My Latest Book
Alastair Campbell Diaries Volume 7
From Crash to Defeat
Caught in the no man’s land between being a key figure in Downing Street and the relative anonymity of the world outside politics, Alastair Campbell finds himself being torn in several directions as this latest volume of diaries opens. Having succeeded Tony Blair as Prime Minister, Gordon Brown wants Campbell at his side. Campbell resists, flooding his reservoir of guilt as a general election looms and Brown’s indecision and fluctuating moods suggest the Labour administration is seriously threatened by the Tory ‘posh boy’, David Cameron.
Soon Campbell is earning not only praise but big money from motivational speaking and writing novels which darkly reflect the mood swings that continue to concern both him and his family. Serious journalism across platforms old and new puts him back in the public eye and together with live appearances and a love of sport – his enduring love affair with Burnley Football Club still smoulders – sees him board a celebrity merry-go-round that often leaves him far from his comfort zone.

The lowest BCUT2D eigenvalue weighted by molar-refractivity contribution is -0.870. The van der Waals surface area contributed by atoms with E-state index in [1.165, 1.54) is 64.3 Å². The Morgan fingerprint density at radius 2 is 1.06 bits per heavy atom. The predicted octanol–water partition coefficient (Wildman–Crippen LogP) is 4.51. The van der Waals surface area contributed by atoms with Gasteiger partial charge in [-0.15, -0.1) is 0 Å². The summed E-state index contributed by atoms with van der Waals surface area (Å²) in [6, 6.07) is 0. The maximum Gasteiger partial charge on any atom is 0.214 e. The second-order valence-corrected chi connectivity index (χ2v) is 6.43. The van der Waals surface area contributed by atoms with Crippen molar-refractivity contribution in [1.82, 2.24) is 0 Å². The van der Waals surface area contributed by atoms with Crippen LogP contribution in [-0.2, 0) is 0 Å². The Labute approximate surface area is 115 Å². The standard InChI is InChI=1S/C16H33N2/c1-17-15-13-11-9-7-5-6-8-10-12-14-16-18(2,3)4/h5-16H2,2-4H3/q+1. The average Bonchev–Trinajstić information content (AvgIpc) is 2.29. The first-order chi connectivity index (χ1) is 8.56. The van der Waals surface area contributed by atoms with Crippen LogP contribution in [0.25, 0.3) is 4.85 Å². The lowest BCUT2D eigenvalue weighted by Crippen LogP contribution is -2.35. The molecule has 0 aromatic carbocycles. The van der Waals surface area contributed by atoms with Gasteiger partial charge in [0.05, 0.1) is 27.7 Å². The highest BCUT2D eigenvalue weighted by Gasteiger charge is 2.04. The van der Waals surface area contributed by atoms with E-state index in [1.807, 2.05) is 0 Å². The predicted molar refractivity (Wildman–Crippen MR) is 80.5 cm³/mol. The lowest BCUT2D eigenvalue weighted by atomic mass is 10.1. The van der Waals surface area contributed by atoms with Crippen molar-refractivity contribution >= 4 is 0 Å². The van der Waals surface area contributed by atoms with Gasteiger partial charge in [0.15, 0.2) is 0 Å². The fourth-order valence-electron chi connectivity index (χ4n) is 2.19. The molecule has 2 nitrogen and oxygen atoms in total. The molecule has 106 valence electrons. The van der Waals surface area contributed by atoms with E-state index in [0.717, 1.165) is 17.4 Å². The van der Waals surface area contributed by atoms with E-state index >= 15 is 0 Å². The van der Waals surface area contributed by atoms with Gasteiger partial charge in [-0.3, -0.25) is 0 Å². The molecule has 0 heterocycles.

With politics constantly tugging his sleeve, he eventually returns to the front line to marshal a party in disarray. The intensity of the months leading up to 6 May 2010 is as dramatic as any screenplay, with Campbell chronicling Brown’s struggle to win over a disillusioned nation and then his dignified departure from the main stage. For Campbell, another chapter closes. So what next?
For all those who dare to compare Foot to Corbyn - there was none of this nonsense from the top of the party in 1983. Yes, attempts to explain the defeat were often flawed but they weren't motivated by a desire to praise the finery of the Emperor's garments.
Jim Pickard on Twitter
“Labour’s official report into worst electoral defeat for 80 years - written by Ian Lavery and Andrew Gwynne - has exonerated Jeremy Corby...
That sound you can hear is the sad sound of people slowly realising they’ve been conned.
British fishermen fear they won't get what they voted for after Brexit
Fishermen who were some of the most vocal supporters of Brexit are worried they may not end up with what they voted for.